Rogol Zaar, the destroyer of Krypton, is on Earth to finish the job he started years ago. He aims to eliminate the Kryptonian race and Superman and Supergirl are his next targets. Although he looks like a brute, he’s a manipulative tactician, moving Clark and Kara into the right positions to unleash devastating attacks that hit both physically and mentally.
We already knew Rogol Zaar was a heinous villain. I mean, what kind of guy destroys an entire planet? (Sit down, Galactus.) His actions on Earth have been surgical and brutal, aimed to completely dismantle everything Superman has built on his second home. We saw this in a previous issue when he destroyed the defenseless bottle city of Kandor and everyone in it. Now we’re seeing it in the knock-down, drag-out fight in the center of Metropolis.
While these attacks are lethal, they would pack a much bigger punch if we knew why Rogol Zaar is doing this in the first place. So far he’s been little more than a rampaging monster, which is certainly something that is within Superman’s wheelhouse, but we’ve seen that story before twenty plus years ago. Did the Kryptonians commit some kind of unforgivable act that would push Rogol Zaar to such extreme measures?
Kevin Maguire jumps into the artist’s chair for Man of Steel #4, the latest in the revolving door of talented pencilers we’ve seen on the book since it began. His artwork is solid, although it leans more to a humorous angle with amusing facial expressions. It’s like every character, even in the midst of a heated battle is making a sly grin or an overly expressive grimace. This has its moments but feels a little off as these powerhouses beat the living crap out of each other in the middle of a major American city.
This is especially true with Hal Jordan, who shows up late to the party to lend a hand. He looks pretty cheesy, like a bumbling small-town cop as he struggles to explain who he is and get some information from locals. This was a major threat, so you’d expect more help to arrive as Metropolis is literally burning.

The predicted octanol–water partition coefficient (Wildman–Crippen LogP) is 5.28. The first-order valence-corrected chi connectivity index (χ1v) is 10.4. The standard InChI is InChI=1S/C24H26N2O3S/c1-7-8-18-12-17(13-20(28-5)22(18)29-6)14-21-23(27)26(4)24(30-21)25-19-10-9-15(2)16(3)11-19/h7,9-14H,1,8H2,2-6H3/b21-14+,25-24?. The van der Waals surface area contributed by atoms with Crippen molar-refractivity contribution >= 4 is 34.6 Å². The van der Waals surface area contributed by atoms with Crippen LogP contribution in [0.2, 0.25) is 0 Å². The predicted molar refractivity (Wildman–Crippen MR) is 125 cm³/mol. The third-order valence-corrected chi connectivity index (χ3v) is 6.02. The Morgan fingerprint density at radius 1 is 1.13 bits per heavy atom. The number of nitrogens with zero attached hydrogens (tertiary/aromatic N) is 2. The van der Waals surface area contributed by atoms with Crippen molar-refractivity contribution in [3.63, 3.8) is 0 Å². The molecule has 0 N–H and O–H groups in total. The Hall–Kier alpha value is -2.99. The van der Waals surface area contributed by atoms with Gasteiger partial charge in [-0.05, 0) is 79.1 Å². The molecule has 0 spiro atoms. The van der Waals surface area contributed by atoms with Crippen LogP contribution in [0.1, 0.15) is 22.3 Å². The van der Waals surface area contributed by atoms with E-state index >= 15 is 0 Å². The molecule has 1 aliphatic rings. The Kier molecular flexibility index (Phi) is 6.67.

Colorist Alex Sinclair makes Man of Steel #4 feel larger than life. Metropolis feels like a beacon of hope with its bright colors, lit by the glowing energy of the sun in a beautiful blue sky. It’s endangered by this monstrous beast out to destroy the city’s hero. The fire and destruction that begins to spread looks almost unsettling in comparison to the vibrant nature of the rest of the setting.
We get a further glimpse as to what happened to Lois and Jon. This story has progressed two pages at a time throughout the series to date. Artist Jason Fabok’s pencils are well-detailed and gorgeous. Although we only get a few brief moments with these images, it feels like a lot longer, as if the scene is extended as we search for additional clues.
If anything, this scene, while adding some more information, left me more frustrated, as I don’t know how this fits in with current continuity. There are interactions with a character that seem like the very first time they’ve met, when there were entire storylines earlier this year dedicated to their meeting and what this means. This could be explained away as a soft reboot or popping up in a different time period, however it feels like the solid storytelling we’ve seen since Rebirth began is getting steamrolled for a more status quo version of the character, which is a real bummer.
I’ve been trying to keep an open mind with Man of Steel as Brian Michael Bendis and Superman are two great tastes that should taste great together. As we’re past the halfway point of this mini-series that promised to lead the character into a new age, I feel more disappointed than anything. It led with a great premise, coupled with some incredible artwork, but has ultimately not done much to tell a story. It feels very decompressed, so each issue has left me wondering what really happened during its pages. Here’s hoping the final two issues shed some more light on what’s going on and piece some of this together.